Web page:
When it comes on the state level, LLCs have an easier time in Delaware, as the state does not require annual reports to be filed. It’s a different story for corporations though, as the annual report needs to adhere to certain requirements. One of the requirements include that all the directors names and addresses need to be listed on the annual report. This may not be appealing to those who want to keep their addresses private. 

  1. The Misconception About LLCs and Taxes

According to Megan Naasz, a Certified Public Accountant, the popular misconception around LLCs has to do with saving money on taxes. The LLC and sole proprietor are taxed at similar rates, however certain income requirements need to be met first before the LLC can be taxed as an S corp. Until then, the primary function of the LLC is the legal protection it can provide. 

  1. Ease of formation: LLC

Creating an LLC is a much simpler process than creating a corporation. LLCs are under the jurisdiction of state law, so the process of forming an LLC may differ from state to state. In most states it is required to file articles of organization with the Secretary of State, and some states allow online applications. A few states may require the additional step of filing a public notice, often in local newspapers. Normally after these steps are completed the LLC is officially formed. 

  1. Corporate Bylaws and Directors

Bylaws are the rules and internal regulations under which the corporation will operate. Some states do not require corporations to have bylaws. It is normally considered a prudent step to adopt corporate bylaws as they clarify the rights and responsibilities of business shareholders, directors and officers. Banks and creditors may ask to see the corporate bylaws to establish the legitimacy of the corporation before extending loans or opening accounts.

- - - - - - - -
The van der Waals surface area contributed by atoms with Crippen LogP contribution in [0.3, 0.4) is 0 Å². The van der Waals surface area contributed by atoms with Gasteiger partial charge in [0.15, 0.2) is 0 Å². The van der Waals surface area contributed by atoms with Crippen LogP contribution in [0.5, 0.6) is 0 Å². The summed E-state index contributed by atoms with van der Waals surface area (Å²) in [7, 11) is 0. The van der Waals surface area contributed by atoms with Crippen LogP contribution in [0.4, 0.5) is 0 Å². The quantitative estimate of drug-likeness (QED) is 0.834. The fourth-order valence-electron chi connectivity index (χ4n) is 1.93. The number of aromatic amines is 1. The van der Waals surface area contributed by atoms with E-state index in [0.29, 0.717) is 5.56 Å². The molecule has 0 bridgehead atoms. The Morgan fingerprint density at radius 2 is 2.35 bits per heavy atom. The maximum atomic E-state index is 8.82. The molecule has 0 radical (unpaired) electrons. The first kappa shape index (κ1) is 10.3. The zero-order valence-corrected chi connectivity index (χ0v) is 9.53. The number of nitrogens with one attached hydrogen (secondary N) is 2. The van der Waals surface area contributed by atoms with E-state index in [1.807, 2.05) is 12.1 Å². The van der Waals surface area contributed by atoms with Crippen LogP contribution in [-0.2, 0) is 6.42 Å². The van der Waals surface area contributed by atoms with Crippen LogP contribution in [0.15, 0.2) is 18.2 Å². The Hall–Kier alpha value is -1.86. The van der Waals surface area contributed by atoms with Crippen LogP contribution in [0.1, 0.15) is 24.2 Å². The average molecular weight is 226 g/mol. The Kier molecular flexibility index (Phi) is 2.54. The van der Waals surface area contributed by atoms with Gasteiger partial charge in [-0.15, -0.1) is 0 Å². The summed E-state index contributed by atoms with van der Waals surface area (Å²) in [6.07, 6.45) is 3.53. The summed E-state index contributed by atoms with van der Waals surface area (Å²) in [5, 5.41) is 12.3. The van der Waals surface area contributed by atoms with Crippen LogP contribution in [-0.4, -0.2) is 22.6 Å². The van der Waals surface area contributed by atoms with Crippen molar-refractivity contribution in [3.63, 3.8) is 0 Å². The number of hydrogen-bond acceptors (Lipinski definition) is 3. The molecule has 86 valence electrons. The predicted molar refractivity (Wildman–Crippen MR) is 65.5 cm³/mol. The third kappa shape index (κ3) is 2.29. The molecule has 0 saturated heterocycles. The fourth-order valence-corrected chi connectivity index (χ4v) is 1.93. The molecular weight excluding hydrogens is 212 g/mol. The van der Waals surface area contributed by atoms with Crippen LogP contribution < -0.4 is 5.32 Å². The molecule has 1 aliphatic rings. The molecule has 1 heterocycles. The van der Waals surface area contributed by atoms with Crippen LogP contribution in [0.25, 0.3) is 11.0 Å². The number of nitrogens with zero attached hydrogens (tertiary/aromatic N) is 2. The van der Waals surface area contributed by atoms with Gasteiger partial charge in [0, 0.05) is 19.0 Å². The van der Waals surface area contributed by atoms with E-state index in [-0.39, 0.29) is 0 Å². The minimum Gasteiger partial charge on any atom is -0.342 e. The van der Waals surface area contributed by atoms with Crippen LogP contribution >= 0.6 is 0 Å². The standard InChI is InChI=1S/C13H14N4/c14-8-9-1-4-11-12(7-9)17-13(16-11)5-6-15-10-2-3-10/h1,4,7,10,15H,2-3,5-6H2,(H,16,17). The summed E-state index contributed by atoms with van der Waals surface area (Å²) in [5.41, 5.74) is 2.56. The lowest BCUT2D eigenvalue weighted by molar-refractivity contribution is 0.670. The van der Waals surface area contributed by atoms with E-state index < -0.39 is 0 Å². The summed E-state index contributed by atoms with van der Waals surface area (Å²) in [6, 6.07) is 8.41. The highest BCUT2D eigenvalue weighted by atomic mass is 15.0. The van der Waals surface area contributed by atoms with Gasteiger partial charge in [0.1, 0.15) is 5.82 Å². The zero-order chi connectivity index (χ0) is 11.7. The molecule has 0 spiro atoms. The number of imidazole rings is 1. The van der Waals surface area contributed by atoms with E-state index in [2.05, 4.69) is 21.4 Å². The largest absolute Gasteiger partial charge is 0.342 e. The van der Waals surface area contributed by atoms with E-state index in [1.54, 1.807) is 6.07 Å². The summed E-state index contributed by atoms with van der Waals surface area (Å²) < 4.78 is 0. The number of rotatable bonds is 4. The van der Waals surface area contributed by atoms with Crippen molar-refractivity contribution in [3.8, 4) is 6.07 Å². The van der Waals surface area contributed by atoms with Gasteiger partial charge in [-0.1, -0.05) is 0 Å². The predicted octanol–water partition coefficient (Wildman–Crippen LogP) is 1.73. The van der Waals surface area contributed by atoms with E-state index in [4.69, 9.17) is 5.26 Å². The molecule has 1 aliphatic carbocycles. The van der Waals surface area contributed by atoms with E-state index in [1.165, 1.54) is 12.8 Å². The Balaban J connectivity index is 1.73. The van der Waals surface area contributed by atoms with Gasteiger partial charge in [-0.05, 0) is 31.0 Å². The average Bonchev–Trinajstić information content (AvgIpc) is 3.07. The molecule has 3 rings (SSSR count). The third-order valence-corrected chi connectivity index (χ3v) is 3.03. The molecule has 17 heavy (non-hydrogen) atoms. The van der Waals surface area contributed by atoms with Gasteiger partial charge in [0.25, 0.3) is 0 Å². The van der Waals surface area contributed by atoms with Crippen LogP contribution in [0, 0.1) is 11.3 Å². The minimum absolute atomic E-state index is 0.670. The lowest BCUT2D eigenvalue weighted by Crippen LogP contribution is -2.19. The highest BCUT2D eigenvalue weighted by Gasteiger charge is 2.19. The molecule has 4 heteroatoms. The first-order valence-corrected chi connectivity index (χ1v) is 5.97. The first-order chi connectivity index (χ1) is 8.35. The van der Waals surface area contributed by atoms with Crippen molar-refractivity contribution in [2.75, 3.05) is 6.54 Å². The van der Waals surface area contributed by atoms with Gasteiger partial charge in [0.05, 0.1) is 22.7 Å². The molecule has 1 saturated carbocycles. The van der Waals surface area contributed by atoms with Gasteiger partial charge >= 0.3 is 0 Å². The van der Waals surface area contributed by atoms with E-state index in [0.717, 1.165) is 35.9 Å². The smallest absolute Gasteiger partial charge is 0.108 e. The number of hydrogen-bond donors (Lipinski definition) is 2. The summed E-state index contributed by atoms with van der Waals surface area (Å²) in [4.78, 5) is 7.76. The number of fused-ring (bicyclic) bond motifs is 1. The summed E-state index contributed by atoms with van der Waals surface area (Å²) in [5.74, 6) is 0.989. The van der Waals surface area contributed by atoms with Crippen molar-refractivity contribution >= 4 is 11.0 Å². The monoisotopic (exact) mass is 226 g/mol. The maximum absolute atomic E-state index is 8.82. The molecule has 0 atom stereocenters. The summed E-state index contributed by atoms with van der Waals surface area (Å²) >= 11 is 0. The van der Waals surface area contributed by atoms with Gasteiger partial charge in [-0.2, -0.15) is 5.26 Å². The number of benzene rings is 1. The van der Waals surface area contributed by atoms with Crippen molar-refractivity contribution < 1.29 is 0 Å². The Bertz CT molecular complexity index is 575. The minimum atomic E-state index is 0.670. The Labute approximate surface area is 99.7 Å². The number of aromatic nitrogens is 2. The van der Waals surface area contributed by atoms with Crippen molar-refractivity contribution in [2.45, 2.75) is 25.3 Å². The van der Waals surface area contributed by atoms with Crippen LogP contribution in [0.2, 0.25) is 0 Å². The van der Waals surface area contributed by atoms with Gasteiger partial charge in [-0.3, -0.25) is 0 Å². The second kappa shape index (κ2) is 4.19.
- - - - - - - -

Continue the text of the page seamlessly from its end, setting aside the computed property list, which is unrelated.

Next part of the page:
1. LLC versus Corporation if Foreign National

When a foreign national is looking to set up a business in the United States, the choice of business entity for non-residents boils down to corporation or LLC. Generally speaking, if the company will be doing business inside the United States forming a corporation could prove to be the better choice. If the company will be used strictly outside of the United States and there are no U.S. resident owners, then forming an LLC may be beneficial as it most likely won’t be subject to U.S. income tax. 

  1. S corp earnings and self-employment tax

Owners of an S corp may, in some cases, be considered employees, and if so, must be paid a reasonable salary. If one owns an LLC that is structured as an S corp, for example, it stands to believe that you’ll be paying yourself a reasonable salary. This salary will be subject to #Medicare and Social Security taxes, referred to as employee payroll taxes rather than self-employment #tax. This is different from the LLC that is taxed as a partnership or disregarded entity. In these cases all of the company’s profit is considered income, making it subject to self-employment tax. 

  1.  LLCs can be dissolved involuntarily 

There are two types of involuntary dissolution namely: administrative dissolution and judicial dissolution. Administrative dissolution is imposed by the Secretary of State. It may happen that the LLC could be dissolved due to a failure of maintaining a registered agent, or missed paperwork. A judicial dissolution is issued by the court. LLC members may petition the court for a dissolution on various grounds, including member misconduct.